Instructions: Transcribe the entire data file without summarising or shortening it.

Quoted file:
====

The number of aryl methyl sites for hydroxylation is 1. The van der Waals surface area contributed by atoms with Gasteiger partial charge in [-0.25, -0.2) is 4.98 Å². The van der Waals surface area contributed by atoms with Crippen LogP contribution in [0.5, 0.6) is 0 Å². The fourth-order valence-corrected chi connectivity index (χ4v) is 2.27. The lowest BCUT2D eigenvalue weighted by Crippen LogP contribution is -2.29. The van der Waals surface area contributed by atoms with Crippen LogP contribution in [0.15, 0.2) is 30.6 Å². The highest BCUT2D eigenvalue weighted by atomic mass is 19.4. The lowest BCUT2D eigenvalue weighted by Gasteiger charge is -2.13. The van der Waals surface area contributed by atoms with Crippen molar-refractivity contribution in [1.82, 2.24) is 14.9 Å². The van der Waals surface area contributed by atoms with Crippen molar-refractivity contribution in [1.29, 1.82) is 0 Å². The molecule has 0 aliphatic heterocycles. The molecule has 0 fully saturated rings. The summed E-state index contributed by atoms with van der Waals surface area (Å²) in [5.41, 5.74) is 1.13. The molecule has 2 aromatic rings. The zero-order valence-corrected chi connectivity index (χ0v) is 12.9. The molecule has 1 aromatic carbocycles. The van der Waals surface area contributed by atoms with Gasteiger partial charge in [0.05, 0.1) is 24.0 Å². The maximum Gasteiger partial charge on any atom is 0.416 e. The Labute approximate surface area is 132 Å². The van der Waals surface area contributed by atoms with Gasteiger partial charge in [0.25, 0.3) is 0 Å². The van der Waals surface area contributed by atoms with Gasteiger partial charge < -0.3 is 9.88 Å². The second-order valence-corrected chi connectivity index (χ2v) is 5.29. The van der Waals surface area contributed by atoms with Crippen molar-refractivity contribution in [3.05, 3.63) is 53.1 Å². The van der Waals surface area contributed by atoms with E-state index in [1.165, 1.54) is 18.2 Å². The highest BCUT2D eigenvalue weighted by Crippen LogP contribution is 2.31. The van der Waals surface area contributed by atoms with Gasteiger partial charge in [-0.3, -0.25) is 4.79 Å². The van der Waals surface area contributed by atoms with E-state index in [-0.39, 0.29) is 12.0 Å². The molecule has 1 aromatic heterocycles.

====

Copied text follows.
The number of aryl methyl sites for hydroxylation is 1. The van der Waals surface area contributed by atoms with Gasteiger partial charge in [-0.25, -0.2) is 4.98 Å². The van der Waals surface area contributed by atoms with Crippen LogP contribution in [0.5, 0.6) is 0 Å². The fourth-order valence-corrected chi connectivity index (χ4v) is 2.27. The lowest BCUT2D eigenvalue weighted by Crippen LogP contribution is -2.29. The van der Waals surface area contributed by atoms with Crippen LogP contribution in [0.15, 0.2) is 30.6 Å². The highest BCUT2D eigenvalue weighted by atomic mass is 19.4. The lowest BCUT2D eigenvalue weighted by Gasteiger charge is -2.13. The van der Waals surface area contributed by atoms with Crippen molar-refractivity contribution in [1.82, 2.24) is 14.9 Å². The van der Waals surface area contributed by atoms with Crippen molar-refractivity contribution in [1.29, 1.82) is 0 Å². The molecule has 0 aliphatic heterocycles. The molecule has 0 fully saturated rings. The summed E-state index contributed by atoms with van der Waals surface area (Å²) in [5.41, 5.74) is 1.13. The molecule has 2 aromatic rings. The zero-order valence-corrected chi connectivity index (χ0v) is 12.9. The molecule has 1 aromatic carbocycles. The van der Waals surface area contributed by atoms with Gasteiger partial charge in [0.05, 0.1) is 24.0 Å². The maximum Gasteiger partial charge on any atom is 0.416 e. The Labute approximate surface area is 132 Å². The van der Waals surface area contributed by atoms with Gasteiger partial charge in [0.25, 0.3) is 0 Å². The van der Waals surface area contributed by atoms with Gasteiger partial charge < -0.3 is 9.88 Å². The second-order valence-corrected chi connectivity index (χ2v) is 5.29. The van der Waals surface area contributed by atoms with Crippen molar-refractivity contribution in [3.05, 3.63) is 53.1 Å². The van der Waals surface area contributed by atoms with E-state index in [1.165, 1.54) is 18.2 Å². The highest BCUT2D eigenvalue weighted by Crippen LogP contribution is 2.31. The van der Waals surface area contributed by atoms with Gasteiger partial charge in [-0.3, -0.25) is 4.79 Å². The van der Waals surface area contributed by atoms with E-state index in [-0.39, 0.29) is 12.0 Å². The molecule has 1 aromatic heterocycles.